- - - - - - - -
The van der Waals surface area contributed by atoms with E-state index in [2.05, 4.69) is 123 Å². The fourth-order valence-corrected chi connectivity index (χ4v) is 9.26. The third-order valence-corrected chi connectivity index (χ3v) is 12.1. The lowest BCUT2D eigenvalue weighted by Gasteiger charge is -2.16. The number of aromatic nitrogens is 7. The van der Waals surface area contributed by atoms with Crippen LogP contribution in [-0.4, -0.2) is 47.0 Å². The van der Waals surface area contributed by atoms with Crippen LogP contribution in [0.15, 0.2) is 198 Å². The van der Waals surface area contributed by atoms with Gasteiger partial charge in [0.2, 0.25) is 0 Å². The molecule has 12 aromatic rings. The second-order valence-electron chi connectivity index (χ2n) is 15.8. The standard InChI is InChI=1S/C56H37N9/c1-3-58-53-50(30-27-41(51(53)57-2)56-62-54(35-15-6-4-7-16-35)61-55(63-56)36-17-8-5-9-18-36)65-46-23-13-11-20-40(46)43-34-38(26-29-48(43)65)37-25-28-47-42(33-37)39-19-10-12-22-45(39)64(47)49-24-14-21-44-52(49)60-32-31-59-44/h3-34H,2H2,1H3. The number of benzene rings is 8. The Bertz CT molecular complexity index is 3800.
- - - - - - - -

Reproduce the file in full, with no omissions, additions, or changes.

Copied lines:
The van der Waals surface area contributed by atoms with E-state index in [2.05, 4.69) is 123 Å². The fourth-order valence-corrected chi connectivity index (χ4v) is 9.26. The third-order valence-corrected chi connectivity index (χ3v) is 12.1. The lowest BCUT2D eigenvalue weighted by Gasteiger charge is -2.16. The number of aromatic nitrogens is 7. The van der Waals surface area contributed by atoms with Crippen LogP contribution in [-0.4, -0.2) is 47.0 Å². The van der Waals surface area contributed by atoms with Crippen LogP contribution in [0.15, 0.2) is 198 Å². The van der Waals surface area contributed by atoms with Gasteiger partial charge in [0.2, 0.25) is 0 Å². The molecule has 12 aromatic rings. The second-order valence-electron chi connectivity index (χ2n) is 15.8. The standard InChI is InChI=1S/C56H37N9/c1-3-58-53-50(30-27-41(51(53)57-2)56-62-54(35-15-6-4-7-16-35)61-55(63-56)36-17-8-5-9-18-36)65-46-23-13-11-20-40(46)43-34-38(26-29-48(43)65)37-25-28-47-42(33-37)39-19-10-12-22-45(39)64(47)49-24-14-21-44-52(49)60-32-31-59-44/h3-34H,2H2,1H3. The number of benzene rings is 8. The Bertz CT molecular complexity index is 3800.